Nanometer (nm) is a unit of length like meters and micrometers. One nanometre can be expressed in scientific notation as 1×10−9 m, which is similar to the size of chemical bonds. Nanotechnology is a science and technology that studies the law of motion and interaction of a system composed of substances with a size between 1 and 100 nanometers, as well as possible technical problems in practical applications. Disciplines derived from these studies include: nanoelectronics, mechanics, biology, materials science and processing.

Nanomaterials refer to materials with at least one dimension in the nanoscale (1-100nm) in three-dimensional space. It is a new generation of materials composed of nanoparticles with sizes between atoms, molecules and macroscopic systems. Different from the usual bulk macro material system, nanomaterials have a variety of special properties. Nanomaterials enable people to understand nature to a new level. It is a new field between atoms, molecules and macroscopic systems, which has never explored in the past. The study of nanomaterials will bring to people a deeper understanding of the transition from micro to macro.

Characteristics of nanomaterials

When the particle size is reduced to the nanometer level, it will cause new characteristics of sound, light, electricity, magnetism, and heat. For example: the widely studied II-VI group semiconductor cadmium sulfide, the position of the absorption band boundary and the peak position of the emission spectrum will be significantly blue-shifted as the grain size decreases. According to this principle, cadmium sulfide with different energy gaps can be obtained by controlling the grain size, which will greatly enrich the research content of materials and hope to obtain new uses. Both micron and nano-sized cadmium sulfide are composed of sulfur and cadmium, but by controlling the preparation conditions, materials with different band gaps and luminescent properties can be obtained. In other words, new materials have been obtained through nanotechnology.

Nanoparticles often have a large specific surface area. The specific surface area per gram of this solid can reach hundreds or even thousands of square meters, which makes them useful as highly active adsorbents and catalysts in hydrogen storage, organic synthesis and environmental protection. For nanoceramics, nanocrystallization is expected to solve the brittleness problem of ceramics and may exhibit similar plasticity to materials such as metals.

Application prospects of nanomaterials

The application prospects of nanomaterials are very broad, such as: nanoelectronic devices, medicine and health, aerospace, aviation and space exploration, environment, resources and energy, biotechnology, etc. We know that gene DNA has a double helix structure, the diameter of this double helix structure is about tens of nanometers. Using synthetic light-emitting semiconductor grains with a grain size of only a few nanometers, selectively adsorbing or acting on different base pairs, can "illuminate" the structure of DNA. In short, these nanocrystals are labeled with DNA molecules. Although scientists have been studying the application of nanomaterials, many technologies are still difficult to directly benefit mankind.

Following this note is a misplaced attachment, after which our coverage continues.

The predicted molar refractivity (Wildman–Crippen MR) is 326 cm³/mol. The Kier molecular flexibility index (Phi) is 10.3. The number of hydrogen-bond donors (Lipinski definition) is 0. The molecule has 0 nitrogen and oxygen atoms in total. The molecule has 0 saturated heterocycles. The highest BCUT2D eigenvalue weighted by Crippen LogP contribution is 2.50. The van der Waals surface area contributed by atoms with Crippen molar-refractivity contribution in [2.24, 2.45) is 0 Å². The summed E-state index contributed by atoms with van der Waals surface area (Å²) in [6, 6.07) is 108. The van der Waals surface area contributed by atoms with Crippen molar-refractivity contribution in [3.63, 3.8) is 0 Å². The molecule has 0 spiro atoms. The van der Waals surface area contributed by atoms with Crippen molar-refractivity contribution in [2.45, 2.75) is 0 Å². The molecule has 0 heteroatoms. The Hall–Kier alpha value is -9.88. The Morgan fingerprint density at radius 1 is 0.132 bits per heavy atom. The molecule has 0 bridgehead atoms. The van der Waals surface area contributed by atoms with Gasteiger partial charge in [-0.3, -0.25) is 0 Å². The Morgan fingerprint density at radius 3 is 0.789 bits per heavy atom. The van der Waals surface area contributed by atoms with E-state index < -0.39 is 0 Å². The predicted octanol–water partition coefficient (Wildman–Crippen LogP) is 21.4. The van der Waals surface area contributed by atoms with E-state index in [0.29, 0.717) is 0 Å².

Below are a few examples of the application of nanomaterials:

Titanium dioxide nanotubes. A variety of layered materials can form tubular materials, and the most familiar one is carbon nanotubes. Titanium dioxide nanotube is an open, hollow tube with a specific surface area of 400m2/g, which may have broad application prospects in adsorbents and photocatalysts.

Intracrystalline nanocomposite ceramics. Large lighter-colored crystal grains have some dark particles inside. When the ceramic is damaged by external force, the dark particles in these crystals are like nails to inhibit the spread of cracks and play the role of strengthening and toughening ceramic materials.

Titanium dioxide nanoparticles. Titanium dioxide is only about 7 nanometers. Thus, such small nanoparticles cannot be seen with the naked eye and only can be seen with the help of an electron microscope. The application of TiO2 nanoparticles as photocatalyst is extensively used for the removal of micropollutants in water treatment and as an alternate to the traditional disinfection techniques.

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